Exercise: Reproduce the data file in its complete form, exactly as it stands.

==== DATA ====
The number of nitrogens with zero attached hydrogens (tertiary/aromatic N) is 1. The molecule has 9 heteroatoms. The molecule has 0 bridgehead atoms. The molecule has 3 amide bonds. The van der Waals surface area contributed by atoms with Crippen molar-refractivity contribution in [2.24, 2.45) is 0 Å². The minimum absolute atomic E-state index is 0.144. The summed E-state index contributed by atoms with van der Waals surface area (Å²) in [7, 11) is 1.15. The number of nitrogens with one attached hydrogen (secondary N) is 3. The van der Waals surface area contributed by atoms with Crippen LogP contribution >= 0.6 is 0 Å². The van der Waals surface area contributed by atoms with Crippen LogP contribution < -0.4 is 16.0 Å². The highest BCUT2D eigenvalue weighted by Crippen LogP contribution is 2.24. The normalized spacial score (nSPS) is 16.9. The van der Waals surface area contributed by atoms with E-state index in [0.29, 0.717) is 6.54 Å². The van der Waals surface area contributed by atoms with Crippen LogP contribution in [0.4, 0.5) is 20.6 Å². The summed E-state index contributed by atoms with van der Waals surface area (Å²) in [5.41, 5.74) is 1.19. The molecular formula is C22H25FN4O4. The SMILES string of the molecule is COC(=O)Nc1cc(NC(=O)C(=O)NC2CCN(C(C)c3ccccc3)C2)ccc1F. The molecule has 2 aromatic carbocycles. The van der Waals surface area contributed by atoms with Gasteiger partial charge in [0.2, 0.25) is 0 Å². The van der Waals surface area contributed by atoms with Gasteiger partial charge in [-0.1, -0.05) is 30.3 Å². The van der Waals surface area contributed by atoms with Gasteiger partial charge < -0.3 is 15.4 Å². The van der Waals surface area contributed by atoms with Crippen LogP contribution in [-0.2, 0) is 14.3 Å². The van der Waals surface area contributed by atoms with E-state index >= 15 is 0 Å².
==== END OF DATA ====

The number of nitrogens with zero attached hydrogens (tertiary/aromatic N) is 1. The molecule has 9 heteroatoms. The molecule has 0 bridgehead atoms. The molecule has 3 amide bonds. The van der Waals surface area contributed by atoms with Crippen molar-refractivity contribution in [2.24, 2.45) is 0 Å². The minimum absolute atomic E-state index is 0.144. The summed E-state index contributed by atoms with van der Waals surface area (Å²) in [7, 11) is 1.15. The number of nitrogens with one attached hydrogen (secondary N) is 3. The van der Waals surface area contributed by atoms with Crippen LogP contribution >= 0.6 is 0 Å². The van der Waals surface area contributed by atoms with Crippen LogP contribution < -0.4 is 16.0 Å². The highest BCUT2D eigenvalue weighted by Crippen LogP contribution is 2.24. The normalized spacial score (nSPS) is 16.9. The van der Waals surface area contributed by atoms with E-state index in [0.29, 0.717) is 6.54 Å². The van der Waals surface area contributed by atoms with Crippen LogP contribution in [0.4, 0.5) is 20.6 Å². The summed E-state index contributed by atoms with van der Waals surface area (Å²) in [5.41, 5.74) is 1.19. The molecular formula is C22H25FN4O4. The SMILES string of the molecule is COC(=O)Nc1cc(NC(=O)C(=O)NC2CCN(C(C)c3ccccc3)C2)ccc1F. The molecule has 2 aromatic carbocycles. The van der Waals surface area contributed by atoms with Gasteiger partial charge in [0.2, 0.25) is 0 Å². The van der Waals surface area contributed by atoms with Gasteiger partial charge in [-0.1, -0.05) is 30.3 Å². The van der Waals surface area contributed by atoms with Gasteiger partial charge < -0.3 is 15.4 Å². The van der Waals surface area contributed by atoms with Crippen LogP contribution in [-0.2, 0) is 14.3 Å². The van der Waals surface area contributed by atoms with E-state index >= 15 is 0 Å².